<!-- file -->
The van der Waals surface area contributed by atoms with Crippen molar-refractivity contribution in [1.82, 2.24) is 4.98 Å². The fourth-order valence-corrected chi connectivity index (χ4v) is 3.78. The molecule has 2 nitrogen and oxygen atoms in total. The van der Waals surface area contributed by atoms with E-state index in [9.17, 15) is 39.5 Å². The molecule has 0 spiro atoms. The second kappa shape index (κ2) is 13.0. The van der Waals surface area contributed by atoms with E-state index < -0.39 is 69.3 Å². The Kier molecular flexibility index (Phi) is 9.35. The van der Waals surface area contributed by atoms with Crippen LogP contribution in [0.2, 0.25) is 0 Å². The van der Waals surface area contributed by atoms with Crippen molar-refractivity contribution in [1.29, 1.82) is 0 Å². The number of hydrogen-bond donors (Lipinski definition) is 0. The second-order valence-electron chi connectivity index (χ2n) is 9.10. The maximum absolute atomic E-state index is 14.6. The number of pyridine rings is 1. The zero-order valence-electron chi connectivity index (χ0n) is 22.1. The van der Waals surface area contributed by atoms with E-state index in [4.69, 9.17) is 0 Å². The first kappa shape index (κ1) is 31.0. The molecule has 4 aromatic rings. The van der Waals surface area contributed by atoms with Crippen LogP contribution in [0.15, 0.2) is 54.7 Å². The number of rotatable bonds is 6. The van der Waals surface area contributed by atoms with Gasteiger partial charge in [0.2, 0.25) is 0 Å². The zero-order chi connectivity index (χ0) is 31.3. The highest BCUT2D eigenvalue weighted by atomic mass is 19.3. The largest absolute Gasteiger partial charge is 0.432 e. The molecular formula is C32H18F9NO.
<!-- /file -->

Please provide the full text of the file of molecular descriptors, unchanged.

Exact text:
The van der Waals surface area contributed by atoms with Crippen molar-refractivity contribution in [1.82, 2.24) is 4.98 Å². The fourth-order valence-corrected chi connectivity index (χ4v) is 3.78. The molecule has 2 nitrogen and oxygen atoms in total. The van der Waals surface area contributed by atoms with E-state index in [9.17, 15) is 39.5 Å². The molecule has 0 spiro atoms. The second kappa shape index (κ2) is 13.0. The van der Waals surface area contributed by atoms with E-state index < -0.39 is 69.3 Å². The Kier molecular flexibility index (Phi) is 9.35. The van der Waals surface area contributed by atoms with Crippen LogP contribution in [0.2, 0.25) is 0 Å². The van der Waals surface area contributed by atoms with Crippen molar-refractivity contribution in [1.29, 1.82) is 0 Å². The number of hydrogen-bond donors (Lipinski definition) is 0. The second-order valence-electron chi connectivity index (χ2n) is 9.10. The maximum absolute atomic E-state index is 14.6. The number of pyridine rings is 1. The zero-order valence-electron chi connectivity index (χ0n) is 22.1. The van der Waals surface area contributed by atoms with E-state index in [4.69, 9.17) is 0 Å². The first kappa shape index (κ1) is 31.0. The molecule has 4 aromatic rings. The van der Waals surface area contributed by atoms with Crippen LogP contribution in [0.15, 0.2) is 54.7 Å². The number of rotatable bonds is 6. The van der Waals surface area contributed by atoms with Gasteiger partial charge in [0.2, 0.25) is 0 Å². The zero-order chi connectivity index (χ0) is 31.3. The highest BCUT2D eigenvalue weighted by atomic mass is 19.3. The largest absolute Gasteiger partial charge is 0.432 e. The molecular formula is C32H18F9NO.